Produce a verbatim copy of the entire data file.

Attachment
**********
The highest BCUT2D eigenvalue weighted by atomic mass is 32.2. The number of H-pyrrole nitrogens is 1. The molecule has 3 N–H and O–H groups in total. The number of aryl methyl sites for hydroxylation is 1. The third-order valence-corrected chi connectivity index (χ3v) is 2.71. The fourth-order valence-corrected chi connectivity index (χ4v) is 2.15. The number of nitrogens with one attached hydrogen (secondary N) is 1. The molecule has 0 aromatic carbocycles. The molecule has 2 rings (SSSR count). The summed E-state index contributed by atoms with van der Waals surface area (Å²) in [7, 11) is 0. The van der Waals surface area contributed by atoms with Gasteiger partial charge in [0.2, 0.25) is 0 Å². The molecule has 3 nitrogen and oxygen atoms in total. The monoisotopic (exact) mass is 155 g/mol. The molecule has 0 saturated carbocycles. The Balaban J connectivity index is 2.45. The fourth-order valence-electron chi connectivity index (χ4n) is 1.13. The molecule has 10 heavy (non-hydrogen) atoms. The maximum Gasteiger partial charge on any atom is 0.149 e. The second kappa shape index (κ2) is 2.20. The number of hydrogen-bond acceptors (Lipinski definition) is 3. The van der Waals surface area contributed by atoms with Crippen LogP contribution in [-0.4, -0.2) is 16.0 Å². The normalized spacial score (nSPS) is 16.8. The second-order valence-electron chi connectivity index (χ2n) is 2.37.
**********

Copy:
The highest BCUT2D eigenvalue weighted by atomic mass is 32.2. The number of H-pyrrole nitrogens is 1. The molecule has 3 N–H and O–H groups in total. The number of aryl methyl sites for hydroxylation is 1. The third-order valence-corrected chi connectivity index (χ3v) is 2.71. The fourth-order valence-corrected chi connectivity index (χ4v) is 2.15. The number of nitrogens with one attached hydrogen (secondary N) is 1. The molecule has 0 aromatic carbocycles. The molecule has 2 rings (SSSR count). The summed E-state index contributed by atoms with van der Waals surface area (Å²) in [7, 11) is 0. The van der Waals surface area contributed by atoms with Gasteiger partial charge in [0.2, 0.25) is 0 Å². The molecule has 3 nitrogen and oxygen atoms in total. The monoisotopic (exact) mass is 155 g/mol. The molecule has 0 saturated carbocycles. The Balaban J connectivity index is 2.45. The fourth-order valence-electron chi connectivity index (χ4n) is 1.13. The molecule has 10 heavy (non-hydrogen) atoms. The maximum Gasteiger partial charge on any atom is 0.149 e. The second kappa shape index (κ2) is 2.20. The number of hydrogen-bond acceptors (Lipinski definition) is 3. The van der Waals surface area contributed by atoms with Crippen LogP contribution in [-0.4, -0.2) is 16.0 Å². The normalized spacial score (nSPS) is 16.8. The second-order valence-electron chi connectivity index (χ2n) is 2.37.